Kashgar is the last major city in westernmost China and close to Karakorum highway through the Pamir mountains into Pakistan. Incidentally, there has not been a single incident of terrorism in Xinjiang since 2015. The region has witnessed a fast-tracked development with new roads, bridges and the airport at Urumqi is expanding. The Chinese strategy has been to address both root causes and integrating preventive measures and forceful response to terrorism. The government seems to be committed to protecting the right to life, health, and development of the people of all ethnic groups with worthwhile results achieved.

Education and training

Education and training in Xinjiang are practised with the spirit and requirements of the rule of law in China. To contain and systematically remedy the dissemination of religious extremism and frequent terrorist incidents, Xinjiang has set up vocational education and training centres in some prefectures and counties. These centres deliver a curriculum that includes standard and written Chinese language, understanding of the Law, vocational skills and deradicalisation.

Priority is given to mastering spoken and written the Chinese language, whilst allowing the students to use and develop their own spoken and written languages. It is considered a state responsibility. It was witnessed that by learning the common language, trainees are now able to communicate freely with the rest of the country and they feel comfortable to work with others. Vocational training is provided with latest facilities as in a university with smart classrooms, dormitory, cafeteria and other facilities of high standards. The trainees are free to communicate with their parents, relatives and friends and they can use without any restriction popular social media platforms such as WeChat as is the case with any other Chinese national.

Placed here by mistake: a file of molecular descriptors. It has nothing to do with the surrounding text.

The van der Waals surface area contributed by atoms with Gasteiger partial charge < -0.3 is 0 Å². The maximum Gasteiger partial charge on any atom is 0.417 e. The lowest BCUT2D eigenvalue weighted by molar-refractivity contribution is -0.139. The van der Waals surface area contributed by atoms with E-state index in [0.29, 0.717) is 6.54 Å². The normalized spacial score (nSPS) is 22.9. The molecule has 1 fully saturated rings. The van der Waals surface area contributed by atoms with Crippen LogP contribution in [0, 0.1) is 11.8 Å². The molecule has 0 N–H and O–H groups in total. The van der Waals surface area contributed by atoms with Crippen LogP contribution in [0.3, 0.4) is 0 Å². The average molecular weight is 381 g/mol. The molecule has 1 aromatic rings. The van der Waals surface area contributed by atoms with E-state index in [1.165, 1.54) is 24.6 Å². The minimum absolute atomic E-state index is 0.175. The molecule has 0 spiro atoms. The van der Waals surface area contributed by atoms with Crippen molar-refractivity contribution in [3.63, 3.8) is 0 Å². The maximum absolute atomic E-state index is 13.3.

To remedy a lack of understanding of the law, the education and training centres offer legal courses, which is taken as the key link to strengthen national, civic and legal awareness. Some of the legal lectures include an introduction to the Chinese constitution, the law on regional ethnic autonomy, criminal law, general provisions of the civil law, protection of women’s rights and interests, protection of minors, labour laws, educational law, counter-terrorism law, public security administration law etc. Through these legal courses, the trainees are expected to develop a better understanding of their civil rights and obligations, a realization that they have the same entitlement to these rights and obligations as others and an acceptance that they must abide by the constitution and laws and act following the rights and obligations they confer.

As a remedy for the lack of occupational and employment skills, vocational training programmes are provided. This vocational training is an important channel to improve the trainee’s employability. Based on local demand and employment opportunities, the courses they present include garment making, food processing, assembly of electronic products, typesetting and printing, hairdressing and beauty services, e-commerce, auto repairing and maintenance, interior design and decoration, livestock breeding, pomiculture, therapeutic massage, household services, handicrafts, flower arrangements, rug weaving, tour guide training, and performing arts such as music and dance. These courses include a practical component.